The regime's collusion with the PYD led to Damascus avoiding attacks on Kurdish areas.
Qamishli, the largest Kurdish-held city resembles Damascus, in that it has suffered little to no infrastructure damage. Hospitals, schools and shops are still functioning. Even commerce and trade remains relatively normal.
Meanwhile, every other city lost by the regime has been pummelled with airstrikes and besieged. The fact that Kurdish cities were not targeted points to a wider strategy of dividing the opposition. Before the revolution, Kurds had always experienced systemic discrimination - Kurdish parts of the country were completely forgotten before 2011, and more than 300,000 Kurds lacked citizenship.
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The regime's strategy of selective targeting persuaded the Kurds to embrace the regime narrative - that the revolution was a fig-leaf for a jihadist takeover of the country.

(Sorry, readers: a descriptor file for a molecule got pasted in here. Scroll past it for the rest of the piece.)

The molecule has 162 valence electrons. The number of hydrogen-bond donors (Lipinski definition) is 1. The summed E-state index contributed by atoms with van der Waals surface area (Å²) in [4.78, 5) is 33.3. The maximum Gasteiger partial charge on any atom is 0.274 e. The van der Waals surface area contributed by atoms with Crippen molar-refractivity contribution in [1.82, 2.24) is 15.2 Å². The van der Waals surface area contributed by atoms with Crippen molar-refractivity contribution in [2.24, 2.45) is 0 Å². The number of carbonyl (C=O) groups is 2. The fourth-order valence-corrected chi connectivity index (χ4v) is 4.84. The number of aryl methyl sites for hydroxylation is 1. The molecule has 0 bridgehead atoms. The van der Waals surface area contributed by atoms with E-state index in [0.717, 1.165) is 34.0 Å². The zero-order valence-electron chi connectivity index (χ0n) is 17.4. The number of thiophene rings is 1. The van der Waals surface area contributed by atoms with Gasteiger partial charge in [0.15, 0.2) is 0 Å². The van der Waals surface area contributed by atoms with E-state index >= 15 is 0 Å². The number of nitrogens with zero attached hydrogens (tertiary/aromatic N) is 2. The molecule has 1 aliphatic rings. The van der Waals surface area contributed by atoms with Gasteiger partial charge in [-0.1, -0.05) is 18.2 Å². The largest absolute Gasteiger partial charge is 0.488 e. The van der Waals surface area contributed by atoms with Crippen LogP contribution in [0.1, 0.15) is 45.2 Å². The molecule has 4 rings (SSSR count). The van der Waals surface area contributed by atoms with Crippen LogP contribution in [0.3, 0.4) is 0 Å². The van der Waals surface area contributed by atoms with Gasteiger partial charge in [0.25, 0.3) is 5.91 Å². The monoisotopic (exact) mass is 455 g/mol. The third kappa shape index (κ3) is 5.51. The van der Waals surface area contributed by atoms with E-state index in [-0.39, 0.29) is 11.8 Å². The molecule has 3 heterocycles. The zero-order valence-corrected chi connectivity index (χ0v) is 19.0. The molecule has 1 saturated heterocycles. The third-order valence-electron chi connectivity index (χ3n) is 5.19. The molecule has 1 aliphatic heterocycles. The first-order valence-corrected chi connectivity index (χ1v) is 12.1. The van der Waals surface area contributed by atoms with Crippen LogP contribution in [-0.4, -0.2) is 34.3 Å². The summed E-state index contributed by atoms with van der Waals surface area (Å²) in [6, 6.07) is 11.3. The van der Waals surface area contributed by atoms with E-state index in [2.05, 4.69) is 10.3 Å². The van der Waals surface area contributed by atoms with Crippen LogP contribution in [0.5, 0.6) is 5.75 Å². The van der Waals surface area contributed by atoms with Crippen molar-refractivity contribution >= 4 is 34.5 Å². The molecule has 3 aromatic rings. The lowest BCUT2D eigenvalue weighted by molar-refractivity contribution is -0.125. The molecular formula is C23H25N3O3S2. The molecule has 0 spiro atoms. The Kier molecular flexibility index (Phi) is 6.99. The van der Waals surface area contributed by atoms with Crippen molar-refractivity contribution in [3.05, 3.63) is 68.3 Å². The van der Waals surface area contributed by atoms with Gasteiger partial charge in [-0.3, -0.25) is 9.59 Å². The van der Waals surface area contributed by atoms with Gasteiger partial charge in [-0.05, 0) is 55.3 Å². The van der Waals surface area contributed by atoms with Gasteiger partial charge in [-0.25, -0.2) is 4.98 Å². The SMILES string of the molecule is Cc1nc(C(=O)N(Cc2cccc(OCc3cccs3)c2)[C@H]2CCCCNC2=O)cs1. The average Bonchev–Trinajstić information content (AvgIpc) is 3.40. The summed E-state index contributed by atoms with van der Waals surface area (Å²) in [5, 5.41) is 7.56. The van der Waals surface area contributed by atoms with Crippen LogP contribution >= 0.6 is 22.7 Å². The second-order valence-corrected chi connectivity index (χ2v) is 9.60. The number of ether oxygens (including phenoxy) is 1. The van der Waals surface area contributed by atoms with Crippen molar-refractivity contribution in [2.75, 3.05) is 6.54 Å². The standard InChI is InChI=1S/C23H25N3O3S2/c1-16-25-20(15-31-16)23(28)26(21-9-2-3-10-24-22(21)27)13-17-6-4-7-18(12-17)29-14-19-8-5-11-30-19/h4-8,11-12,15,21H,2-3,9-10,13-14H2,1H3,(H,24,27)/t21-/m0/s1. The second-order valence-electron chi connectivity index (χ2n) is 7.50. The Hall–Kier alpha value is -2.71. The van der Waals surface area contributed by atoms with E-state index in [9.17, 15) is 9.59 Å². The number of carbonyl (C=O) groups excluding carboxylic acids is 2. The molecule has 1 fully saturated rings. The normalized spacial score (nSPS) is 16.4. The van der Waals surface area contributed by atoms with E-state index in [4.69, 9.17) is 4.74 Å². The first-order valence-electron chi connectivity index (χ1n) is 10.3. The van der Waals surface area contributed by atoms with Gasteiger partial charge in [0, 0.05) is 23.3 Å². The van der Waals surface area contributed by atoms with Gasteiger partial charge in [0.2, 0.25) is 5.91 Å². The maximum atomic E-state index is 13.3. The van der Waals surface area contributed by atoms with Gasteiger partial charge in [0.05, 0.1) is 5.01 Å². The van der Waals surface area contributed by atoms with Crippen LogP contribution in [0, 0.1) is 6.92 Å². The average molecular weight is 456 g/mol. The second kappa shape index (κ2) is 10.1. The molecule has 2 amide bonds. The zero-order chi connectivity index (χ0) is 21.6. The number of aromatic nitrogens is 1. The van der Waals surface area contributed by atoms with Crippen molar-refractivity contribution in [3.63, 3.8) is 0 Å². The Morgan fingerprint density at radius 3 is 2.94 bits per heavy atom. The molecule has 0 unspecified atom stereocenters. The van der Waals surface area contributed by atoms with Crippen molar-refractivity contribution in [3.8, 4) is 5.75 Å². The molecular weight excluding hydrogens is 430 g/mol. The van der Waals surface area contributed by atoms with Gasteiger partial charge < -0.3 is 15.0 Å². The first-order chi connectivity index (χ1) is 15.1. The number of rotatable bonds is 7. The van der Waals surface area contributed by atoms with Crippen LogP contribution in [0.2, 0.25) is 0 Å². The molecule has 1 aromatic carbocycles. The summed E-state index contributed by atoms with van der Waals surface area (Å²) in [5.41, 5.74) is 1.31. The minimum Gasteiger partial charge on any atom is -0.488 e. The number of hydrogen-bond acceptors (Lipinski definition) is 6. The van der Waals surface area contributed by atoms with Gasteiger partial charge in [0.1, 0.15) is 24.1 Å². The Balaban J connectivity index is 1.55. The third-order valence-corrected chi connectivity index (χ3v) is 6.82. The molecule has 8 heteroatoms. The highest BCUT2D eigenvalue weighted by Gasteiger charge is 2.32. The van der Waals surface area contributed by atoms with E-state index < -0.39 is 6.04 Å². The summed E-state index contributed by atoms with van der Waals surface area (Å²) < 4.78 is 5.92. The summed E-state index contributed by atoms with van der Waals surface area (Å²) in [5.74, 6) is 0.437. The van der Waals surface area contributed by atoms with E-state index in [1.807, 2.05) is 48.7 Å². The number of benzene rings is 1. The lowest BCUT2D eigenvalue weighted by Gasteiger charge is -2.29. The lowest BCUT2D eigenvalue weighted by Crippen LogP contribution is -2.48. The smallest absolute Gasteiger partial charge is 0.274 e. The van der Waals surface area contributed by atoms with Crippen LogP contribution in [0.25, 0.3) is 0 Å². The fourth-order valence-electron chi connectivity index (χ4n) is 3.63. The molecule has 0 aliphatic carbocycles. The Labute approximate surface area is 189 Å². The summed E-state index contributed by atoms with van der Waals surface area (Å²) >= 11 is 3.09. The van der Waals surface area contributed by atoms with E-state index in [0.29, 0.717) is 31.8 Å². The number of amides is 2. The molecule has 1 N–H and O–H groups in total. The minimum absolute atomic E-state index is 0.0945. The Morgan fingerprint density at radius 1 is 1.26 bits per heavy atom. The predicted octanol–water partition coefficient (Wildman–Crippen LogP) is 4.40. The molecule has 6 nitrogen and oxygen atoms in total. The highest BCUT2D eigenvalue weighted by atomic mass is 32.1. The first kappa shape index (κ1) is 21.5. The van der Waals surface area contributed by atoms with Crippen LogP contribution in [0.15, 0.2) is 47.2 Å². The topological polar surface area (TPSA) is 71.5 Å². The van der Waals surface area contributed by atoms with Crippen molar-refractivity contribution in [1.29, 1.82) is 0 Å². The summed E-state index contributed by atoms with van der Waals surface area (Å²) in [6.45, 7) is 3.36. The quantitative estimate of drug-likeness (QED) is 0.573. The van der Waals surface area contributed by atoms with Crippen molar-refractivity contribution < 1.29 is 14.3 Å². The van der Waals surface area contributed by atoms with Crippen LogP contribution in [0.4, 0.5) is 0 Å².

The Islamic State group, Ahrar al-Sham, some FSA groups, the Nusra Front and HTS/al-Qaeda etc all also played an important role in this division. They all attacked liberated Kurdish areas as part of a cynical strategy to gain control of oil fields.
Whenever these groups took control of a Kurdish area, they tried to impose their rules and ideology on Kurdish society. They started asking women to cover their head, targeted Christians, and even burned churches in cities like Ras al-Ayn.
All this was met only by weak condemnation from the leaders of the Turkish and American-backed opposition - who could not outright condemn such acts, lest they lose Turkish support, especially as Turkey is one of the main backers of Ahrar al-Sham.